Mlsstl, ultimateley I will decide for myself what's best for me. However, I'd like to hear what others have experienced....from their experiences and writings here, I will be ablel to make an informed analysis and may be able to save myself a little time in the process.

I've used the opinions and reviews of Audiogon members extensively in my choice of choosing equipment. Most of the time the opinions vary from one end of the spectrum to the other....that is what allows me analyze all of the responses and make my decison on what's best for me. With that said, I'm just trying encourage responses from everyone to share their experiences.....and ultimately, I'll share my experiences and agree and disagree with some of the respondents here. You and Kgturner, the other respondent above, have shed a lot of light on this post for me....many thanks to both of you for that...I really appreciate it. I'm just trying to garner as many responses as I can get. As with all responses...I will take a look at the respondent's system to see the type of system he has, I may even take a look at his previous posts on other forums. I will weigh all of these things. I've saved a lot of time and money with the responses I've gotten from previous posts without having to go through the trial and error process myself.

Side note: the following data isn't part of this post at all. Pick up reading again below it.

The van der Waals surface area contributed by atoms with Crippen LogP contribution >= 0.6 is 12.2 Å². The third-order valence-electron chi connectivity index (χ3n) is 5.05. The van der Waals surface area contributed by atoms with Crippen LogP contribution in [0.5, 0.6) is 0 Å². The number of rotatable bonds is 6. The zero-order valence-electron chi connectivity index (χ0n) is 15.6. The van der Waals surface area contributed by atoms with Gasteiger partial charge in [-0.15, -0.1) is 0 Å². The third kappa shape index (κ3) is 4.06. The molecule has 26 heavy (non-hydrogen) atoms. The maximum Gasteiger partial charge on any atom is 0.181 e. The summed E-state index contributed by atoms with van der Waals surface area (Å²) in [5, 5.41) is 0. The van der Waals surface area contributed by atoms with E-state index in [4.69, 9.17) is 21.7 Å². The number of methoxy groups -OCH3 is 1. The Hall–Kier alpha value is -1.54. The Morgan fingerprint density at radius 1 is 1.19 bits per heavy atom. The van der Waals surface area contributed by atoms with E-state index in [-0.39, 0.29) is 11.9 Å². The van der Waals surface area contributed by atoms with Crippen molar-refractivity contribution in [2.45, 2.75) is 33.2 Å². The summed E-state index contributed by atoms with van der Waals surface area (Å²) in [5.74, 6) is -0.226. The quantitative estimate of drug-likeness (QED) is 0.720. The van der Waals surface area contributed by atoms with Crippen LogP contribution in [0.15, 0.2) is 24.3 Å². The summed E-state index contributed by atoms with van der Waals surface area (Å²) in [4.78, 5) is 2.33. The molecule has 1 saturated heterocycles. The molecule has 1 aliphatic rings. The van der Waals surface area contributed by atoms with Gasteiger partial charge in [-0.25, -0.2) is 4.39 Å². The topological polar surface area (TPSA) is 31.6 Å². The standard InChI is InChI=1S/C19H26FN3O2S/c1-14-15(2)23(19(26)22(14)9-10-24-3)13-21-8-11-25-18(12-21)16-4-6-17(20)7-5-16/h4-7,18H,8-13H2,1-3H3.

I've been a Squeezebox user for quite a while now. I started way back using 192 bit, then 320 bit, then realized one day my wife and I actually could hear a difference when we tried wav, flac and apple Lossless. Those high hat cymbals, female vocals, and Robert Cray's and Stevie Ray Vaughn's guitars really were better!!! I eventually settled on MP4/Apple lossless because we just couldn't hear a difference in the 3 formats and it saved space on our drives with 1500+ CD's. I only wish I hadn't wasted time on 192/320 MP3, but didn't know when I was a digital rookie!!! We now have everything in Apple Lossless and send it through a Benchmark DAC1 to Maggie 3.6's, which for us sounds great. Having it MP4 makes loading our IPod for travel and car easy too. We still enjoy vinyl too, but with the amount of listening we do, it's easier day in/day out using the SB3. Our music tastes run to rock and jazz mostly, with some classical and show tunes.